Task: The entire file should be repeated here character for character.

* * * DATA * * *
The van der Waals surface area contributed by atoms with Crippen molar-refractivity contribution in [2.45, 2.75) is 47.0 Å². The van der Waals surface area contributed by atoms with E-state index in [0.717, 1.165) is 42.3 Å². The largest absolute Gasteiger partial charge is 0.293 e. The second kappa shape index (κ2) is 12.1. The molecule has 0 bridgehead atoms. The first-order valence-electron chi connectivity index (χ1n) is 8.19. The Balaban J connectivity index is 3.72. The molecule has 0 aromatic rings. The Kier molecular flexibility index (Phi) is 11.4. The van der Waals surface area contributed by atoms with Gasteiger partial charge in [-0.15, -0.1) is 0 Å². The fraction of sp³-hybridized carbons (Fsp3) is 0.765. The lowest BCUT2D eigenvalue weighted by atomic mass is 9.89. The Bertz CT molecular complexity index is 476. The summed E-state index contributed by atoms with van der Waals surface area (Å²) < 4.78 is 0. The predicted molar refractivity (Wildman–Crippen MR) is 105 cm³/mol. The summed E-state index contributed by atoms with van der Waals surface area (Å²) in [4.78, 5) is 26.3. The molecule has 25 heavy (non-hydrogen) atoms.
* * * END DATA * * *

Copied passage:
The van der Waals surface area contributed by atoms with Crippen molar-refractivity contribution in [2.45, 2.75) is 47.0 Å². The van der Waals surface area contributed by atoms with E-state index in [0.717, 1.165) is 42.3 Å². The largest absolute Gasteiger partial charge is 0.293 e. The second kappa shape index (κ2) is 12.1. The molecule has 0 bridgehead atoms. The first-order valence-electron chi connectivity index (χ1n) is 8.19. The Balaban J connectivity index is 3.72. The molecule has 0 aromatic rings. The Kier molecular flexibility index (Phi) is 11.4. The van der Waals surface area contributed by atoms with Gasteiger partial charge in [-0.15, -0.1) is 0 Å². The fraction of sp³-hybridized carbons (Fsp3) is 0.765. The lowest BCUT2D eigenvalue weighted by atomic mass is 9.89. The Bertz CT molecular complexity index is 476. The summed E-state index contributed by atoms with van der Waals surface area (Å²) < 4.78 is 0. The predicted molar refractivity (Wildman–Crippen MR) is 105 cm³/mol. The summed E-state index contributed by atoms with van der Waals surface area (Å²) in [4.78, 5) is 26.3. The molecule has 25 heavy (non-hydrogen) atoms.